The study is historical -- it assumes that tomorrow's lawyers will fare as well as yesterday's lawyers -- and the study stops in 2008, before the recent downturn. I don't know what will happen in the future. The price of a JD is dropping rapidly for this cycle and presumably the next cycle as well, as schools massively discount their prices. That can't continue forever, obviously. And the sticker price keeps going up and it's not clear if the increasingly porous nature of the profession will reduce long-term returns as compared to the returns my generation of law grads enjoyed. In short, the study is be a useful look back at history, but there are lots of questions about its usefulness for the future.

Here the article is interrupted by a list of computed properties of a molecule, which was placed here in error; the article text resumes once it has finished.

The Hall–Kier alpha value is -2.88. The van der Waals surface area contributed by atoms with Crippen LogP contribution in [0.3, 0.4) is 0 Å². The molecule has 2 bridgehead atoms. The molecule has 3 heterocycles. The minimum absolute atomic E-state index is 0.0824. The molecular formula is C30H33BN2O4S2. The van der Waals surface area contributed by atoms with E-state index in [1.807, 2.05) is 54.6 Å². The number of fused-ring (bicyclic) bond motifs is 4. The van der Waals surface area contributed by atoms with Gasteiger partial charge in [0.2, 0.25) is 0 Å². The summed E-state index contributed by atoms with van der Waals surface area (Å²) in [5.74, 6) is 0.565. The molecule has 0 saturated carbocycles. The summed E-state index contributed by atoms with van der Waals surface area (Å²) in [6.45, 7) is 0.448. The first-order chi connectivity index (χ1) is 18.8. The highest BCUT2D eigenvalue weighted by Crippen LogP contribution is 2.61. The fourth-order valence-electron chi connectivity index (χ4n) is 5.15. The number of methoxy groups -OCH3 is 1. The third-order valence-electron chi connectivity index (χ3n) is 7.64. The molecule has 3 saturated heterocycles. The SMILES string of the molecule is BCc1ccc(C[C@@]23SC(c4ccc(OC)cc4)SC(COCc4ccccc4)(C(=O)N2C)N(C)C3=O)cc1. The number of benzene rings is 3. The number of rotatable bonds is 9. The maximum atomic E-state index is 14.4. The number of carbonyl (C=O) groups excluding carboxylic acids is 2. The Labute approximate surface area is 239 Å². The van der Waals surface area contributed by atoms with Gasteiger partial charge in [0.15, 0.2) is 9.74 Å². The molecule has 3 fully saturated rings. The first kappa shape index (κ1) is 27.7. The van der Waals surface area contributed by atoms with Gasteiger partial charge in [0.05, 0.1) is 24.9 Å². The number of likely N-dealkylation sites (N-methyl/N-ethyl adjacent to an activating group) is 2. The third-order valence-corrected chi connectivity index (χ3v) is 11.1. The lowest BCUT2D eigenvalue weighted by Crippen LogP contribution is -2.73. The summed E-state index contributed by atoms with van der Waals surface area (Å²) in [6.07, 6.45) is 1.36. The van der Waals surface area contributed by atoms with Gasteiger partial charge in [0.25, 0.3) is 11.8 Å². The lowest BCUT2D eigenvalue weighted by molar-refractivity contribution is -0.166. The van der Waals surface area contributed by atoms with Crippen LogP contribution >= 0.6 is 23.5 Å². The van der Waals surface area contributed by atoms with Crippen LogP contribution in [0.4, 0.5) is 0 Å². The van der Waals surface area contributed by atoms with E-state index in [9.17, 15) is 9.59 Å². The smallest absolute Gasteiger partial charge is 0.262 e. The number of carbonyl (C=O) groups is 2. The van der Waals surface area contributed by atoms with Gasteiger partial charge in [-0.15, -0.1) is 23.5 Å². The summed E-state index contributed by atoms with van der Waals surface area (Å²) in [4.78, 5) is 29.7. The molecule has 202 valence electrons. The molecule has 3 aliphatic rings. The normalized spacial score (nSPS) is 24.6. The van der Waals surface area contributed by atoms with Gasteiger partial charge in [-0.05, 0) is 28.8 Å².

The study also doesn't do a detailed accounting of the costs of the law degree. Note, for example, that many of the schools with the very worst employment outcomes are the schools with the most debt-laden students.
UPDATE: As noted in the comments below, the authors of the paper will have a five-part series at the Concurring Opinions blog. Part one is here. Critiques of the study can be found here and here. Paul Caron has a round-up here.
[edited since posting]